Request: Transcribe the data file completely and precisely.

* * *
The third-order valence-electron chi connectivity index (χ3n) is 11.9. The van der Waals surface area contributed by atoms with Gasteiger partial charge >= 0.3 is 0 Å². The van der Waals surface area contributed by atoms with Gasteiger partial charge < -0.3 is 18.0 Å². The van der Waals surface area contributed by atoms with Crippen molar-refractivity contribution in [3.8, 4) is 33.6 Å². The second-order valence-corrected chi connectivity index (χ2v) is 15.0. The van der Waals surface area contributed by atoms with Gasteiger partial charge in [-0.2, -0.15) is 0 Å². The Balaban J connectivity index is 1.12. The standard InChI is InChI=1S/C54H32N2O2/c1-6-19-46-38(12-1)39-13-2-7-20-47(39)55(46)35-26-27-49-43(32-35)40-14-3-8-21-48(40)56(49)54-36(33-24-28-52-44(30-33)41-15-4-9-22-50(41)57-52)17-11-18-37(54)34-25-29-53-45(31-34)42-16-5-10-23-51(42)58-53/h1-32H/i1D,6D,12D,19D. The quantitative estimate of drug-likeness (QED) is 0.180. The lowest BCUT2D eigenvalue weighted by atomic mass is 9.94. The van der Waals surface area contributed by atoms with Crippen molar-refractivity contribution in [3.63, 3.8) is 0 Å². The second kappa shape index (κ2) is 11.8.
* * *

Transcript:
The third-order valence-electron chi connectivity index (χ3n) is 11.9. The van der Waals surface area contributed by atoms with Gasteiger partial charge >= 0.3 is 0 Å². The van der Waals surface area contributed by atoms with Gasteiger partial charge < -0.3 is 18.0 Å². The van der Waals surface area contributed by atoms with Crippen molar-refractivity contribution in [3.8, 4) is 33.6 Å². The second-order valence-corrected chi connectivity index (χ2v) is 15.0. The van der Waals surface area contributed by atoms with Gasteiger partial charge in [-0.2, -0.15) is 0 Å². The Balaban J connectivity index is 1.12. The standard InChI is InChI=1S/C54H32N2O2/c1-6-19-46-38(12-1)39-13-2-7-20-47(39)55(46)35-26-27-49-43(32-35)40-14-3-8-21-48(40)56(49)54-36(33-24-28-52-44(30-33)41-15-4-9-22-50(41)57-52)17-11-18-37(54)34-25-29-53-45(31-34)42-16-5-10-23-51(42)58-53/h1-32H/i1D,6D,12D,19D. The quantitative estimate of drug-likeness (QED) is 0.180. The lowest BCUT2D eigenvalue weighted by atomic mass is 9.94. The van der Waals surface area contributed by atoms with Crippen molar-refractivity contribution in [3.63, 3.8) is 0 Å². The second kappa shape index (κ2) is 11.8.